# Background

The parity of a permutation, as defined by wikipedia, is as follows:

The sign or signature of a permutation σ is denoted sgn(σ) and defined as +1 if σ is even and −1 if σ is odd.

The sign of a permutation can be explicitly expressed as

sgn(σ) = (−1)^N(σ)

where N(σ) is the number of inversions in σ.

Alternatively, the sign of a permutation σ can be defined from its decomposition into the product of transpositions as

sgn(σ) = (−1)^m

where m is the number of transpositions in the decomposition.

For those of you who are not fond of Greek alphabet soup in their math, I'll try and simplify the definition a bit with an example (also stolen from wikipedia).

### Example

Consider the input array {1, 2, 3, 4, 5}, and a permutation of it, let's say, {3, 4, 5, 2, 1}. In order to get from the original array to its permutation, you must swap indices 0 and 2, 1 and 3, then 2 and 4. Although this is not a unique solution, the parity is well-defined so this works for all cases.

Since it requires 3 swaps, we label this permutation with an odd parity. As you might expect, a permutation that requires an even amount of swaps is said to have an even parity.

# Challenge

Your challenge is to write a program in as few bytes as possible to determine the parity of a permutation. Your program or function must:

• Accept as arguments, two input arrays (or strings) representing a set before and after a permutation.
• Return or print the character e for even or o for odd, given the permutation.
• Should assume that all indices in the arrays or strings have unique values.

### Test Cases

Assuming you declared a function named f:

f([10], [10]) == "e"
f([10, 30, 20], [30, 20, 10]) == "e"
f([10, 30, 20, 40], [30, 20, 40, 10]) == "o"


This is , the shortest program in bytes wins!

• People won't like the strict output format. How about truthy for even and falsy for odd? (or the other way around) Commented Mar 20, 2016 at 2:47
• I was actually hoping to retain the output format I specified unless anyone else really is bothered by it. Edit hold on, I'll compromise. Commented Mar 20, 2016 at 2:49
• @CatsAreFluffy is that better? Commented Mar 20, 2016 at 2:51
• Well, I guess we'll see! Commented Mar 20, 2016 at 2:53
• Good night! Here are some suggestions for when you come back to this (but please do check yourself): [10], [10] -> e (zero transpositions). [10 30 20], [30 20 10] -> e (two transpositions). [10 30 20 40], [30 20 40 10] -> o (three transpositions) Commented Mar 20, 2016 at 5:11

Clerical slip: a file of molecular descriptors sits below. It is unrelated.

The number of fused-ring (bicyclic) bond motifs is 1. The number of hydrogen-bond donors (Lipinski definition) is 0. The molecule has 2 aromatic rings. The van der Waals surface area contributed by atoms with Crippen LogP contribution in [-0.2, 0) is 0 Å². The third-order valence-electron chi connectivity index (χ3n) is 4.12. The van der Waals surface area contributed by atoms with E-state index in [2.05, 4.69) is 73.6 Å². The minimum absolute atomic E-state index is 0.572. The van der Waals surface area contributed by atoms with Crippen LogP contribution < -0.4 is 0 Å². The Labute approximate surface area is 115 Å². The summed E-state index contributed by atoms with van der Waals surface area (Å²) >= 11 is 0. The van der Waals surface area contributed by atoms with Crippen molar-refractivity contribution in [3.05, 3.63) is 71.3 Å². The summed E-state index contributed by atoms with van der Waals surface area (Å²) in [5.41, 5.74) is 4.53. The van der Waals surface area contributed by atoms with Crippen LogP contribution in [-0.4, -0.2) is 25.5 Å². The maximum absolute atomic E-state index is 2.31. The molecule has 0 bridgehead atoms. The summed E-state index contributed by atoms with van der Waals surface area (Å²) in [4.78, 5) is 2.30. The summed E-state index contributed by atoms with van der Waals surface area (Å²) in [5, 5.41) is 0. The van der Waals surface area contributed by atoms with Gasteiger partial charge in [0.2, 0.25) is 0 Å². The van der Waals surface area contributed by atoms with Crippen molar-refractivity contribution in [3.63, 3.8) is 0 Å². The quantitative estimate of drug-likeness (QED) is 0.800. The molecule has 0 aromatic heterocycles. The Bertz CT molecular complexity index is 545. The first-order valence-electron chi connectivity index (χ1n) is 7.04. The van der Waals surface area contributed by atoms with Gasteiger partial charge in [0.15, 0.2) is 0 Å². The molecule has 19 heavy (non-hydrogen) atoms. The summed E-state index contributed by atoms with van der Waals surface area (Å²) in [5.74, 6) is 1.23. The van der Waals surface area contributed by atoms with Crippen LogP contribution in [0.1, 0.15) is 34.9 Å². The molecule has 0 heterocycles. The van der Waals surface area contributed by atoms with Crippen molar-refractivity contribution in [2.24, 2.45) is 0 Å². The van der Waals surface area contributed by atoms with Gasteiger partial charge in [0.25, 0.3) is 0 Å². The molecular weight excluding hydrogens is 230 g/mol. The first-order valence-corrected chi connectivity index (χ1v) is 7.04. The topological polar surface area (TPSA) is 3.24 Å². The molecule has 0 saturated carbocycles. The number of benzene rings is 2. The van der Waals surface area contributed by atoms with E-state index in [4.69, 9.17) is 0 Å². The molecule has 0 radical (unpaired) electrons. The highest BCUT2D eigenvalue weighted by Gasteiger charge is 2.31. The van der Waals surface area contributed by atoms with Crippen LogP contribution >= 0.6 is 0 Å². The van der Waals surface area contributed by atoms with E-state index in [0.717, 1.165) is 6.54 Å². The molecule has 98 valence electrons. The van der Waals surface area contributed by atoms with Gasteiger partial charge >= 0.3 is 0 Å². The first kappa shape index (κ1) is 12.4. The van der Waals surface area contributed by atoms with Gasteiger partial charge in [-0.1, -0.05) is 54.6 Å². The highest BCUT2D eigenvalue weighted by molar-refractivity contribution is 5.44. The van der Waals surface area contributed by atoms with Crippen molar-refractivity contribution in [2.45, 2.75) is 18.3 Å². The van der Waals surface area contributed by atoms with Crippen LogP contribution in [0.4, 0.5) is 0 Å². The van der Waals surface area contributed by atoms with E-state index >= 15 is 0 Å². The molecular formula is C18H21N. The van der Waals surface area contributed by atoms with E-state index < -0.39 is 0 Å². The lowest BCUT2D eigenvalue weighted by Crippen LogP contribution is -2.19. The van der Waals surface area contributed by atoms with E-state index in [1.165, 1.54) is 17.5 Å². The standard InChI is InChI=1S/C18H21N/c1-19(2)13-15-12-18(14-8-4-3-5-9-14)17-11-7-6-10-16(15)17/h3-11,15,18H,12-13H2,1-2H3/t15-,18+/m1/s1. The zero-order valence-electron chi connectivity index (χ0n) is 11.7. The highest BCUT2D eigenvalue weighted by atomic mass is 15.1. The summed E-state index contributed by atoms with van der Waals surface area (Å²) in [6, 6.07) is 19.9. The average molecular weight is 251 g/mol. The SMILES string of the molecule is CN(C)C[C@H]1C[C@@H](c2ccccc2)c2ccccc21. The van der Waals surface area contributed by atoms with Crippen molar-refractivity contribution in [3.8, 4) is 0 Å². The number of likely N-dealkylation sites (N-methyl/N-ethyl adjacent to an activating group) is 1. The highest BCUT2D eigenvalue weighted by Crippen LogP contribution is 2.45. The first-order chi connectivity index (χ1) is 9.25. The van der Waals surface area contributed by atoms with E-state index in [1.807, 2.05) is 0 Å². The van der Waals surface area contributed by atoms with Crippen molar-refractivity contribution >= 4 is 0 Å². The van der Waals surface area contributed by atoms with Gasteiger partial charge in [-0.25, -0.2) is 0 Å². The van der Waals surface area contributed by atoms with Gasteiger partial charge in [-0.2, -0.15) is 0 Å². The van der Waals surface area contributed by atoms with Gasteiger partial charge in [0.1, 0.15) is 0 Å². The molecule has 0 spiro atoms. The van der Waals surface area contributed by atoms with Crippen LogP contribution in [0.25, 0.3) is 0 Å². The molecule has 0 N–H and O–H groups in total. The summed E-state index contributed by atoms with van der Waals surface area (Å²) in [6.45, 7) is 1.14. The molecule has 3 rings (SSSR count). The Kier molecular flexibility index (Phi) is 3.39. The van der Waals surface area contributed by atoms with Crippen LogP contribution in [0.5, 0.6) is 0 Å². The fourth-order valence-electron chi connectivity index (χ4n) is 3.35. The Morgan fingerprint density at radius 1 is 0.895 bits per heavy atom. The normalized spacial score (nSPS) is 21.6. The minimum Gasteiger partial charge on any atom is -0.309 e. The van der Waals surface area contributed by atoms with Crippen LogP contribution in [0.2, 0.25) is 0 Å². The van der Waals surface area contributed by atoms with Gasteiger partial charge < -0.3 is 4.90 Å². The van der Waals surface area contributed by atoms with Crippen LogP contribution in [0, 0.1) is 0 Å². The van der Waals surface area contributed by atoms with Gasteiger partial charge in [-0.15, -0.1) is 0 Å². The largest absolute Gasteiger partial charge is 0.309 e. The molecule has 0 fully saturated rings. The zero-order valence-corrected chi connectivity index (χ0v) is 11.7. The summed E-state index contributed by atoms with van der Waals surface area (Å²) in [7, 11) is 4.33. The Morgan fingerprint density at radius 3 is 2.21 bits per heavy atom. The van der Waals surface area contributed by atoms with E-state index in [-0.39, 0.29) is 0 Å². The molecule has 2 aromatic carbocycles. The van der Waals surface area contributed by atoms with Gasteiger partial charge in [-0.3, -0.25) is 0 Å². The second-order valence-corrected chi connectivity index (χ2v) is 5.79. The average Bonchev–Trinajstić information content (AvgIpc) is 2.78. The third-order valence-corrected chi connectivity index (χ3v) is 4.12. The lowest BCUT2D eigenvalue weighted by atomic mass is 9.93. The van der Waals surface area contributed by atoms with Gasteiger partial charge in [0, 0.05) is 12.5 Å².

# Jelly, 13 12 bytes

żṗ2</€⁺Sị“oe


Try it online!

### How it works

żṗ2</€⁺Sị“oe  Main link. Arguments: A, B (lists)

ż             Zip A with B. Yields an array of pairs [x, σ(x)].
ṗ2           Generate all pairs [[x, σ(x)], [y, σ(y)]].
</€        Reduce each pair by </€.
This maps [[x, σ(x)], [y, σ(y)]] to [x < y, σ(x) < σ(y)].
⁺       Repeat the previous link, i.e., execute </€ once more.
This maps [x < y, σ(x) < σ(y)] to ((x < y) < (σ(x) < σ(y))), which is
true if and only if x > y and σ(x) < σ(y).
S      Sum. This counts the number of inversions.
ị“oe  Retrieve the letter at the corresponding index.
Indexing is 1-based and modular, so an odd sum retrieves the first
letter, an even sum the second.

• That is impressively small. Kudos! Commented Mar 20, 2016 at 15:23

# MATL, 17 16 bytes

1 byte removed thanks to a suggestion by Dennis

2$St!<Rz2\'oe'w)  This works in current version (15.0.0) of the language. Try it online! ### Explanation This uses the definition of parity in terms of inversions. An inversion is a pair of elements in the second array that are in the "wrong" order compared with the first array. Since the first array need not be sorted, we first sort it and the same rearrangement needed for that sorting is applied to the second array. Then an inversion corresponds to a pair of elements that is not increasing in the second array. Note also that the two input arrays can be swapped and the result is the same. So it's not important which array is considered to be the "original" and which the "permuted". 2$S     % implicitly take two row vectors. Sort second and apply the indices
% of that sorting to the first
t!      % duplicate. Transpose into column vector
<       % true for elements of the column vector that exceed those of the
% row vector. Gives a 2D array with all pairs of comparisons
R       % keep only upper triangular part of that array
z       % number of nonzero elements. This is the number of inversions
2\      % parity of that number: gives 0 or 1
'oe'w   % push string 'eo' below the top of the stack
)       % apply index to produce 'e' or 'o'. An index 1 refers to the first
% element, whereas 0 refers to the last. Implicitly display

• This is a really clever solution! Commented Mar 20, 2016 at 4:46